Life is full of chance encounters that, in hindsight, seem like they were a puzzle piece sliding into place. Back in April, what feels more like five years than five months ago, I had one of those moments that have genuinely aided my journey through this, the strangest of years. I tried to ease my way into a Friday work day at home by putting on Spotify’s Classical New Releases playlist. One artist that grabbed my attention was Chad Lawson. The song was “Stay,” and by day’s end I had probably listened to it twenty times. He released an EP of the same name on May 1st, but now the project is released in full as the LP You Finally Knew.
I won’t pretend to know how to appropriately review “classical” music. As a musician, I played guitar just well enough to switch chords without looking so that I could sing over them. My highest achievement on a piano is figuring out how to play Grizzly Bear’s “Foreground”.
Piano music has always been a magnet to my heart, however. On a technical level, works like J.S. Bach’s Goldberg Variations can astound with their unrelenting complexity. The piano also has the ability to dwell in the middle place of consciousness where its not necessarily the piece itself that compels emotion, though its artistry may be impressive, but its existence in the first place that swells inside of us.
Beethoven’s 14th sonata, commonly referred to as the “Moonlight Sonata” is in that category. The instantly recognizable tune has endured for nearly 220 years because its beauty is unprecedented, not just because of the technical aspects that make up its bones. Take for instance, when Alicia Keys performed a version at the funeral for Kobe Bryant. Poignantly resonating in the moment that called for contemplation and remembrance, it was also a piece that Kobe himself had learned to play for his wife on their anniversary.
Now I didn’t mean to dive head first into an emotional malaise. I merely wanted to convey what a piece of instrumental music can mean to a particular person at a specific time, and how that endures far longer than the song itself.
Back in April, I sat at my kitchen table that had been modified into a work-from-home desk and joined a planet largely acting in similar fashion. The world had just been upended, and every day became more confusing and less certain. Here we are in September, where it still feels like April but with different weather. Lawson’s tune “Stay” still resonates. What I love about music so much is the summary intent of a song can be completely opposite to how anyone can interpret it. Lawson states that “Stay” was composed in a moment of intense meditation where he wanted to pause and make the moment last forever. The realization that it has to end, that there must be a change for better or worse, is somehow also empowering however.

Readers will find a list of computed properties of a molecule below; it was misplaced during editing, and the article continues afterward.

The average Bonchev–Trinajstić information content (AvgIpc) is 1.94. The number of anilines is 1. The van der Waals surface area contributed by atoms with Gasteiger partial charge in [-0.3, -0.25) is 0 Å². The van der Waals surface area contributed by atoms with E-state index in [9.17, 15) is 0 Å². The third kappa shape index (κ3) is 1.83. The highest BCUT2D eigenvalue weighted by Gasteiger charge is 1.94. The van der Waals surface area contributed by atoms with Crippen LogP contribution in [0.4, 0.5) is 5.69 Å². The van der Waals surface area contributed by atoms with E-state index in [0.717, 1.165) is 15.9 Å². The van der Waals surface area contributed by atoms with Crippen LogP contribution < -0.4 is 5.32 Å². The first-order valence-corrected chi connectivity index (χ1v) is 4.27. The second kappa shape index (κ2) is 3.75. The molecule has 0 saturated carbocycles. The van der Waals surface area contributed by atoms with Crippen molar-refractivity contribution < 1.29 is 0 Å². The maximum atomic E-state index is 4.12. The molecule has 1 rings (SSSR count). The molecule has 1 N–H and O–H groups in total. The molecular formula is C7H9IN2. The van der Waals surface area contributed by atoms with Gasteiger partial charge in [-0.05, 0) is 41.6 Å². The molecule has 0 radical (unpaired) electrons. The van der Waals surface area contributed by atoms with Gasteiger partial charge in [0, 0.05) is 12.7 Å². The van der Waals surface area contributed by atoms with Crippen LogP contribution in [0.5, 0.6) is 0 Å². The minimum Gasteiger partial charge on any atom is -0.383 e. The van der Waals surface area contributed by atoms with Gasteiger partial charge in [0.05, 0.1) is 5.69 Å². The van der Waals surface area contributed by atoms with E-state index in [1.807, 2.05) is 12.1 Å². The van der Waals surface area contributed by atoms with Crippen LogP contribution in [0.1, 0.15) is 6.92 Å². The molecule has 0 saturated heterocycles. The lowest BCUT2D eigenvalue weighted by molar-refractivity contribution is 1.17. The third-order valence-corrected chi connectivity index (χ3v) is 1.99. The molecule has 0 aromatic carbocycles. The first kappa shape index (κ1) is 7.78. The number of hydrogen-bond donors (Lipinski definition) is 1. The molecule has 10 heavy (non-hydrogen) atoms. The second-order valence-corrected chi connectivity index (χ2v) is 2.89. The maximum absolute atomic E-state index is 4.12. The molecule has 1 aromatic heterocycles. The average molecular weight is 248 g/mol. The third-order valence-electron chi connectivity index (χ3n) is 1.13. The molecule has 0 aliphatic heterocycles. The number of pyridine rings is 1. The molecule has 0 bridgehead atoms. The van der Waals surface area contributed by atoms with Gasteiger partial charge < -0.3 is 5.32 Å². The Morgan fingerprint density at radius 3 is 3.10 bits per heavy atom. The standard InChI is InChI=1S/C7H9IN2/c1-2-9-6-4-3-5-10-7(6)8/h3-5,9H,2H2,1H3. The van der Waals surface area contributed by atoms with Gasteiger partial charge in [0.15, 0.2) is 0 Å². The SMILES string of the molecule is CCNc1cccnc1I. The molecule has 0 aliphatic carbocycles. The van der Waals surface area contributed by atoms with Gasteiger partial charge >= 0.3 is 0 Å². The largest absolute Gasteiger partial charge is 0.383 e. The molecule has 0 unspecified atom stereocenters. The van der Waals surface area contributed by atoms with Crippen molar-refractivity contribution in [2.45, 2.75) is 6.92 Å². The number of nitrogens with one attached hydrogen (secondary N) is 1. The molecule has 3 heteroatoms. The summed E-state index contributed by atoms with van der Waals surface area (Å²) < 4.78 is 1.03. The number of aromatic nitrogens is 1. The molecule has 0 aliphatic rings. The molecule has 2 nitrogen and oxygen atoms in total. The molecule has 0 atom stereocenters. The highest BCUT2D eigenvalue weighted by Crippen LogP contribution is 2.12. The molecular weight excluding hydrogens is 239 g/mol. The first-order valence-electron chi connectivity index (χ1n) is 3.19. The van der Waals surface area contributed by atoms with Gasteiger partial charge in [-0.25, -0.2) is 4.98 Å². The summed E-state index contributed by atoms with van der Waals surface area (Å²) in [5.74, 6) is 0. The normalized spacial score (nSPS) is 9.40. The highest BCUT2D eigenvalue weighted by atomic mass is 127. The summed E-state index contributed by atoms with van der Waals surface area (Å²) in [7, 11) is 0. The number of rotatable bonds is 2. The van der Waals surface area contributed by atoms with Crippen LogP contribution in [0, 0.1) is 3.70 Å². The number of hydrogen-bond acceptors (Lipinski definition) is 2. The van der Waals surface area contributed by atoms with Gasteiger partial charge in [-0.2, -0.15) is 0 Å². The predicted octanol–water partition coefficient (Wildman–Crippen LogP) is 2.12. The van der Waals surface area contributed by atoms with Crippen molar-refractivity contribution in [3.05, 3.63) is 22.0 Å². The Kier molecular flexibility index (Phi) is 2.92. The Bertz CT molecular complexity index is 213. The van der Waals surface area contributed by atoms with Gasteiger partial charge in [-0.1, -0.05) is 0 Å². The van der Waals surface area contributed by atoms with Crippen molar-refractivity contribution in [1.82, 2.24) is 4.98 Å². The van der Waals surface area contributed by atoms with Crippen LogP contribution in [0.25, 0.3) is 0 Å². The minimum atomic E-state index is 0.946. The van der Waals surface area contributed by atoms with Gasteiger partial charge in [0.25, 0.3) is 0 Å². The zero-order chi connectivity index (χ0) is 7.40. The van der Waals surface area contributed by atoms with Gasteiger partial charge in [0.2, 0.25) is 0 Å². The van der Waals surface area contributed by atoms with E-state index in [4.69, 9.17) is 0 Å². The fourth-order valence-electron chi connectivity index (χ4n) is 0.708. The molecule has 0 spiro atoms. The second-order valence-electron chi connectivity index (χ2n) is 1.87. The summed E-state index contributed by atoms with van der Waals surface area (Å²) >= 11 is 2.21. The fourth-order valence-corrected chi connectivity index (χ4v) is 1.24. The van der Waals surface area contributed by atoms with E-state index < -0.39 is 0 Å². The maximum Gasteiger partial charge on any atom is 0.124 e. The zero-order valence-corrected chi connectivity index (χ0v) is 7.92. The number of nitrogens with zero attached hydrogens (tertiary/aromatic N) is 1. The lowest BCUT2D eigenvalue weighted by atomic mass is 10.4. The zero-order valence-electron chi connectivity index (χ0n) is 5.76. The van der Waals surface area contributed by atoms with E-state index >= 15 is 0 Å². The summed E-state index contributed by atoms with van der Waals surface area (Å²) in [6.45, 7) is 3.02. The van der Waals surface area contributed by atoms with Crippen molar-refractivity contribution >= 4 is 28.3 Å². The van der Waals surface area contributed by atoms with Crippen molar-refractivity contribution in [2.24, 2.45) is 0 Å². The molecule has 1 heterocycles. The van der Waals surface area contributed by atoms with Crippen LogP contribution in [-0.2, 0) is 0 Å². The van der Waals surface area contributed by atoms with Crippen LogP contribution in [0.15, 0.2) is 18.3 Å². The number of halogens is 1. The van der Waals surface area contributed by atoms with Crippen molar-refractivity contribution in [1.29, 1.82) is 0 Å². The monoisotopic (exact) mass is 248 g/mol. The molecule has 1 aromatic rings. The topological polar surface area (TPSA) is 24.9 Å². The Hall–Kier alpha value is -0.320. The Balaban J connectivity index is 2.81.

The song is evidence of that in itself. The series of arpeggios within four chords is hypnotic in a way. The progression feels like it is much more complex than just that, giving a feeling of infinite space while also an inward intimacy. Around two minutes in, the melody gives way to delicate A-flat, E-flat, B-flat chords that open up the space into, what I feel, is like staring up at a clear night sky and seeing a billion tiny lights, unmoved. Then the melody resumes, if only a faint remnant of what it was before the break.
I’ve spent a lot of time on one song, but that’s because to me, it sets the tone for the project at large. The album, You Finally Knew derives its name from another song released this spring, “One Day You Finally Knew.” To me, it’s much more lyrical in the sense that I can feel the syllables of the title in the refrain. In contrast to “Stay,” it is a song of self-realization and motivation.
Each song on You Finally Knew elicits some variant of contemplative energy and the desire to feel each moment in full, absorbing the atmosphere. Lawson is a teacher of simplicity, designing melodic architecture out of elements that never crumble under their own weight but still stand firm on their own accord. From the steeled-heart efficacy of “Ballade in A Minor” to the delicate warmth of album closer “I Wrote You A Song,” the range resolves for you to find, specifically, calm in the moment.
That is something that all of us could use right now.
You Finally Knew was recorded at Abbey Road and is out September 11 on Decca Records.